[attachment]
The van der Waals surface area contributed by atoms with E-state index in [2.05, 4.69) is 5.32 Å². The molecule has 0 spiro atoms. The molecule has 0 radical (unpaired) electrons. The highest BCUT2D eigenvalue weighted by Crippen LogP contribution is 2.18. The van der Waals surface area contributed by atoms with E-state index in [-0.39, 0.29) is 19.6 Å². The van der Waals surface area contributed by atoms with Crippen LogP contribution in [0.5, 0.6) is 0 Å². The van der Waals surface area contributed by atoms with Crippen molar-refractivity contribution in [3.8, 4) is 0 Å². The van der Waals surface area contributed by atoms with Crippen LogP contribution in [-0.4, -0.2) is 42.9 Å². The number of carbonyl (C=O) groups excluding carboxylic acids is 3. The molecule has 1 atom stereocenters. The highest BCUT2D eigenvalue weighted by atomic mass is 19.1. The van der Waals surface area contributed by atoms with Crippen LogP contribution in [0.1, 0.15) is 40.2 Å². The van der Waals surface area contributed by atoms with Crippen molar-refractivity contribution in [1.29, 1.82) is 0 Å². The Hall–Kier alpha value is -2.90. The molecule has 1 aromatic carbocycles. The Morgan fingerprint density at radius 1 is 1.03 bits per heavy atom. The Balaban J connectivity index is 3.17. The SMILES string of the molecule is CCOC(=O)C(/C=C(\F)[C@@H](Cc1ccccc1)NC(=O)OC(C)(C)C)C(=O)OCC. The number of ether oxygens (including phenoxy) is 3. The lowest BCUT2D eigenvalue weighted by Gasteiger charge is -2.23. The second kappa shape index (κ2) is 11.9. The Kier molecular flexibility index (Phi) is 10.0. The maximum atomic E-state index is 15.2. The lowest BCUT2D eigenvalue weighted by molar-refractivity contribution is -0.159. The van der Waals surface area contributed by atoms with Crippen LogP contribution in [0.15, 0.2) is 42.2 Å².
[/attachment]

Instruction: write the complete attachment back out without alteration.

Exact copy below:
The van der Waals surface area contributed by atoms with E-state index in [2.05, 4.69) is 5.32 Å². The molecule has 0 spiro atoms. The molecule has 0 radical (unpaired) electrons. The highest BCUT2D eigenvalue weighted by Crippen LogP contribution is 2.18. The van der Waals surface area contributed by atoms with E-state index in [-0.39, 0.29) is 19.6 Å². The van der Waals surface area contributed by atoms with Crippen LogP contribution in [0.5, 0.6) is 0 Å². The van der Waals surface area contributed by atoms with Crippen molar-refractivity contribution in [3.8, 4) is 0 Å². The van der Waals surface area contributed by atoms with Crippen LogP contribution in [-0.4, -0.2) is 42.9 Å². The number of carbonyl (C=O) groups excluding carboxylic acids is 3. The molecule has 1 atom stereocenters. The highest BCUT2D eigenvalue weighted by atomic mass is 19.1. The van der Waals surface area contributed by atoms with Crippen LogP contribution in [0.1, 0.15) is 40.2 Å². The van der Waals surface area contributed by atoms with Crippen molar-refractivity contribution in [1.29, 1.82) is 0 Å². The Hall–Kier alpha value is -2.90. The molecule has 1 aromatic carbocycles. The Morgan fingerprint density at radius 1 is 1.03 bits per heavy atom. The Balaban J connectivity index is 3.17. The SMILES string of the molecule is CCOC(=O)C(/C=C(\F)[C@@H](Cc1ccccc1)NC(=O)OC(C)(C)C)C(=O)OCC. The number of ether oxygens (including phenoxy) is 3. The lowest BCUT2D eigenvalue weighted by Gasteiger charge is -2.23. The second kappa shape index (κ2) is 11.9. The Kier molecular flexibility index (Phi) is 10.0. The maximum atomic E-state index is 15.2. The lowest BCUT2D eigenvalue weighted by molar-refractivity contribution is -0.159. The van der Waals surface area contributed by atoms with Crippen LogP contribution in [0.15, 0.2) is 42.2 Å².